The year was 1983. On the tele, there was a news report about the tenth anniversary of Pablo Picasso’s death. As a child, I knew nothing about fine arts and artistic movements. But, his name was instantly recognisable. The word ‘Picasso’, appeared often in family and school colloquialisms. To say someone was a ‘Picasso’, was, on occasion to mock. Mostly though, it was used to praise artistic talent. On the old living room carpet in 1983, it was likely the first time that I had seen Picasso’s face. Also, I think it might have been the first time I’d seen his paintings and had the experience of people chatting about what he’s done. Picasso’s face, often photographed with a steely gaze, lends itself well to news reports. A gaze that somewhat helped me be drawn into the stories of his influences on art and society.
A visual reminder/provocation from Banksy. Poignant as ever. The imagery in Banksy’s video, allows us to recognise that the many migrant crises are not just legal or military problems. It reminds us that we should see it as a moral problem. We need to build a moral aptitude. And by ‘we’, I mean ‘we’ who perceive ourselves as secure. If we can see the ‘fleeing’ in the video through the ‘deus ex machina’ of the red balloons. Then, we should be able to receive those who flee and come to us. This is not to say that nothing else must be done with regards to those crises, or that there would not be other consequences. We should not be morally vacant as we enjoy and feel entitled to our security. One should not think there is strong moral justification that permits confusing one’s anxieties about future needs with the present needs of those who flee.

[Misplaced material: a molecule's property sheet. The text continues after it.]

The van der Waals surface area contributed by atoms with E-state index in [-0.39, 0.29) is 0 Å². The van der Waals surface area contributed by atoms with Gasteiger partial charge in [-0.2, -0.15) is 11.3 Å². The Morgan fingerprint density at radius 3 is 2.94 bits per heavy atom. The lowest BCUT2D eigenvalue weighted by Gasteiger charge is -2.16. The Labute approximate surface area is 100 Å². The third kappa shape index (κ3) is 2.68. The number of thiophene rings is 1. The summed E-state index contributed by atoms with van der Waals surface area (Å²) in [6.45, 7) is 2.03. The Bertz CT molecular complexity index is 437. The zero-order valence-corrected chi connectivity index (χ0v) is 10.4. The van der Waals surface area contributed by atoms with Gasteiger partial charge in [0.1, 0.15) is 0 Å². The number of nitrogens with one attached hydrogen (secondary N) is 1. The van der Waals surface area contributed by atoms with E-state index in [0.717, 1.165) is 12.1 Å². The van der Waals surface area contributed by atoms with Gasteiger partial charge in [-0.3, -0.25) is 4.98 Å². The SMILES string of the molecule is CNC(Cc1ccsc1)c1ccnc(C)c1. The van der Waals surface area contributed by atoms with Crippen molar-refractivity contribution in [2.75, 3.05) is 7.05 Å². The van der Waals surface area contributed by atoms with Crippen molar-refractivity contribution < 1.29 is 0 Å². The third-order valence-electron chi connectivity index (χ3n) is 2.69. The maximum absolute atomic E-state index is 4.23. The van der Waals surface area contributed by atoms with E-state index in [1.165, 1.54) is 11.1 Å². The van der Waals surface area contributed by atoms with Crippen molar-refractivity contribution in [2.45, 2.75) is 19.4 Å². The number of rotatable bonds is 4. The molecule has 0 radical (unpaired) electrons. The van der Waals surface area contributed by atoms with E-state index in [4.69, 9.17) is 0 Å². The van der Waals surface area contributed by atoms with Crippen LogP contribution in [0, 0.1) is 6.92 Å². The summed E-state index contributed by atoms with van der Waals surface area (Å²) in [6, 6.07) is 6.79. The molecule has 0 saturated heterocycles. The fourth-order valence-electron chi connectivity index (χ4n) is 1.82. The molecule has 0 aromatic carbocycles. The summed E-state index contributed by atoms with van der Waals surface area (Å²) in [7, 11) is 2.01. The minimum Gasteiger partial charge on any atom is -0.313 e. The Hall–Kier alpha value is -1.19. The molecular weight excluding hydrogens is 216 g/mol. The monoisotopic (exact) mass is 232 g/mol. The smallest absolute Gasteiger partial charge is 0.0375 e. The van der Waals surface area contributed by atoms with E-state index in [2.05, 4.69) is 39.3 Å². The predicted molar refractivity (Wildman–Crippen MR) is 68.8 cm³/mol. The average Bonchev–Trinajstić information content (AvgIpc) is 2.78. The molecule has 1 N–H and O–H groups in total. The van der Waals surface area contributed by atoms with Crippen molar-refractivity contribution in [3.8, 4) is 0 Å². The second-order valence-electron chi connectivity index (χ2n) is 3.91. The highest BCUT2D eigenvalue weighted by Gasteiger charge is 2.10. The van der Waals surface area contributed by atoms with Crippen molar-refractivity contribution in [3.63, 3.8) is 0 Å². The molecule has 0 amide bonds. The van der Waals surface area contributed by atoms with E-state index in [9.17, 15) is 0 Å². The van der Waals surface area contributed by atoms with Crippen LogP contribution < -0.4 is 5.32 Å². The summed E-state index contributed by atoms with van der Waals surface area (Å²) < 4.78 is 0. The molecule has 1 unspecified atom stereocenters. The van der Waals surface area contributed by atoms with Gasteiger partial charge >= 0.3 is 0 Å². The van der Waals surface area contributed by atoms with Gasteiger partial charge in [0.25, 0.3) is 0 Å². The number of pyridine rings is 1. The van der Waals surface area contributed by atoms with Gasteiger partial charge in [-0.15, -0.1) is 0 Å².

Originally seen on ESIL’s interest group on the History of International Law blog (http://esilhil.blogspot.com/)
Call for Papers:
CFP: After Empire: The League of Nations and the former Habsburg Lands (Vienna, 11-12 December 2015); DEADLINE: 31 January 2015
The call for papers for this workshop is now open. If you would like to apply please submit a paper abstract of around 200 words by the end of January 2015 to email@example.com or firstname.lastname@example.org.
If the Austro-Hungarian empire gave way to a new order of nation-states at the end of the First World War, the birth of that order coincided with a broader new international settlement with the League of Nations at its heart. Continue reading
FutureLearn is offering a course designed in partnership with the BBC to commemorate World War I. Professor Tams leads the course which reassesses the aspirations for a new world order by those participating in the Paris Peace Conference of 1919. Christian J. Tams is Professor of International Law at the University of Glasgow. The course begins 13 October 2014.
The Paris Peace Conference of 1919 not only ended the Great War, but also redrew the map of the world. By doing so, the events leading to the conference and its treaties ushered in a new era of international relations. Often criticised as naive, the peace-makers in Paris set up the precursor to the United Nations, a ‘world organisation’ called the League of Nations.